Routing policies are not part of the BGP protocol. Policies are provided externally as configuration information. As described in Chapter 2, the National Science Foundation provides Routing Arbiters (RAs) at the Network Access Points (NAPs) where large Internet Service Providers (ISPs) interconnect. The RAs can be queried for routing policy information. Most ISPs also develop private policies based on the bilateral agreements they have with other ISPs. BGP can be used to implement these policies by controlling the routes it announces to others and the routes it accepts from others. In the gated section later in this chapter, we discuss the import command and the export command, which control what routes are accepted (import) and what routes are announced (export). The network administrator enforces the routing policy through configuring the router.
BGP is implemented on top of TCP, which provides BGP with a reliable delivery service. BGP uses well-known TCP port 179. It acquires its neighbors through the standard TCP three-way handshake. BGP neighbors are called peers. Once connected, BGP peers exchange OPEN messages to negotiate session parameters, such as the version of BGP that is to be used.
The UPDATE message lists the destinations that can be reached through a specific path and the attributes of the path. BGP is a path-vector protocol. It is called a path-vector protocol because it provides the entire end-to-end path of a route in the form of a sequence of autonomous system numbers. Having the complete AS path eliminates the possibility of routing loops and count-to-infinity problems. A BGP UPDATE contains a single path vector and all of the destinations reachable through that path. Multiple UPDATE packets may be sent to build a routing table.
BGP peers send each other complete routing table updates when the connection is first established. After that, only changes are sent. If there are no changes, just a small (19-byte) KEEPALIVE message is sent to indicate that the peer and the link are still operational. BGP is very efficient in its use of network bandwidth and system resources.
By far the most important thing to remember about exterior protocols is that most systems never run them. Exterior protocols are required only when an AS must exchange routing information with another AS. Most routers within an AS run an interior protocol such as OSPF. Only those gateways that connect the AS to another AS need to run an exterior routing protocol. Your network is probably an independent part of an AS run by someone else. ISPs are good examples of autonomous systems made up of many independent networks. Unless you provide a similar level of service, you probably don't need to run an exterior routing protocol.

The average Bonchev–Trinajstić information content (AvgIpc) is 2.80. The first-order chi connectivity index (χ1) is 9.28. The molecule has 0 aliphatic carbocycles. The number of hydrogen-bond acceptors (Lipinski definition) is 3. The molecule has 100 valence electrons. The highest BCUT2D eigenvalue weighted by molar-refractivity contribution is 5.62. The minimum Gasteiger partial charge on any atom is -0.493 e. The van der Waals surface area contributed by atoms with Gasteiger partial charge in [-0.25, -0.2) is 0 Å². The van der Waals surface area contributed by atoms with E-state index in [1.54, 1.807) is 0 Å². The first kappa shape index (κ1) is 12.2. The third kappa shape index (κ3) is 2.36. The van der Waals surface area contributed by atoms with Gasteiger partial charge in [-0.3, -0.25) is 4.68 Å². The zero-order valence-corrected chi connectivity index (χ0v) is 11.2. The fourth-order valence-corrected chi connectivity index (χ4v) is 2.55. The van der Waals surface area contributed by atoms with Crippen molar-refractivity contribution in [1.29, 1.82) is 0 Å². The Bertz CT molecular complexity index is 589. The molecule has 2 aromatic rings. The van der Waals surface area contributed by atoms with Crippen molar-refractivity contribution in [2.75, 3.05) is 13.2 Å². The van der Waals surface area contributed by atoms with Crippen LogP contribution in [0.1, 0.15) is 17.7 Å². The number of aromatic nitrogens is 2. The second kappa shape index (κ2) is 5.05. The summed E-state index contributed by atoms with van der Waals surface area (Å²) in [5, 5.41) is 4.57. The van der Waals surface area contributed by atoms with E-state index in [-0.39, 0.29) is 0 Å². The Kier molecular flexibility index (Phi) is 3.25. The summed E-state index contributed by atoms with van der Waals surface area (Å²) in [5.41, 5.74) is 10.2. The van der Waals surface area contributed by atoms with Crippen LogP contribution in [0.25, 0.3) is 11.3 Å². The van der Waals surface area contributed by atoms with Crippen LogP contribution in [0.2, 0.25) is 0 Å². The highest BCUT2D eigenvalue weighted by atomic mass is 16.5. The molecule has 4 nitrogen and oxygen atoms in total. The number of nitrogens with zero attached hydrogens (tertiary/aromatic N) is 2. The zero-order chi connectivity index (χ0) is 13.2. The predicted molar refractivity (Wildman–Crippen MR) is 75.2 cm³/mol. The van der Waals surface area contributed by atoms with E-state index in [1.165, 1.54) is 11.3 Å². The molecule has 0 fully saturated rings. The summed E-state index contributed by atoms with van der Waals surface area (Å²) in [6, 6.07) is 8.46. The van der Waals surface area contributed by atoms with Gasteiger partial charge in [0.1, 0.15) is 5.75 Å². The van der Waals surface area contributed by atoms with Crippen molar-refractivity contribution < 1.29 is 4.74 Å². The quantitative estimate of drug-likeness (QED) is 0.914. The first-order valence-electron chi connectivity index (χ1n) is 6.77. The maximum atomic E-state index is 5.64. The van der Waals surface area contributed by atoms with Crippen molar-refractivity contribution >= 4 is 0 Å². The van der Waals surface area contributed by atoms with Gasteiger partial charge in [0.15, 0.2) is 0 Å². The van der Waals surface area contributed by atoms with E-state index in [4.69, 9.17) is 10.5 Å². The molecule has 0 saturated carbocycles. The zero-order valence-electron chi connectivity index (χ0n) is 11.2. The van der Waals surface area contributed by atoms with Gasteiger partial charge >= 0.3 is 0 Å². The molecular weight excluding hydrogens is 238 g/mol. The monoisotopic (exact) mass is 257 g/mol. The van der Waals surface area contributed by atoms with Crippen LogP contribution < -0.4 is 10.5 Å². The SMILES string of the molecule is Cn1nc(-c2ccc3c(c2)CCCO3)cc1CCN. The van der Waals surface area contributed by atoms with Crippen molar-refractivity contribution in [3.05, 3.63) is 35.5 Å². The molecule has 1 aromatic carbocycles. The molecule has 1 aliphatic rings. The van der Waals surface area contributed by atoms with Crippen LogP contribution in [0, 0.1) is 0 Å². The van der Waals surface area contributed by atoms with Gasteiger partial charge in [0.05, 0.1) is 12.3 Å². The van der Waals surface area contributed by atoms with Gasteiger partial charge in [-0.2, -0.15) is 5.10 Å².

Although there are many routing protocols, choosing one is usually easy. Most of the interior routing protocols mentioned above were developed to handle the special routing problems of very large networks. Some of the protocols have been used only by large national and regional networks. For local area networks, RIP is still a common choice. For larger networks, OSPF is the choice.
If you must run an exterior routing protocol, the protocol that you use is often not a matter of choice. For two autonomous systems to exchange routing information, they must use the same exterior protocol. If the other AS is already in operation, its administrators have probably decided which protocol to use, and you will be expected to conform to their choice. Most often this choice is BGP.
The type of equipment affects the choice of protocols. Routers support a wide range of protocols, though individual vendors may have a preferred protocol. Hosts don't usually run routing protocols at all, and most Unix systems are delivered with only RIP. Allowing host systems to participate in dynamic routing could limit your choices. gated, however, gives you the option to run many different routing protocols on a Unix system. While the performance of hardware designed specifically to be a router is generally better, gated gives you the option of using a Unix system as a router.
In the following sections we discuss the Gateway Routing Daemon (gated) software that combines interior and exterior routing protocols into one software package. We look at examples of running RIP, RIPv2, OSPF, and BGP with gated.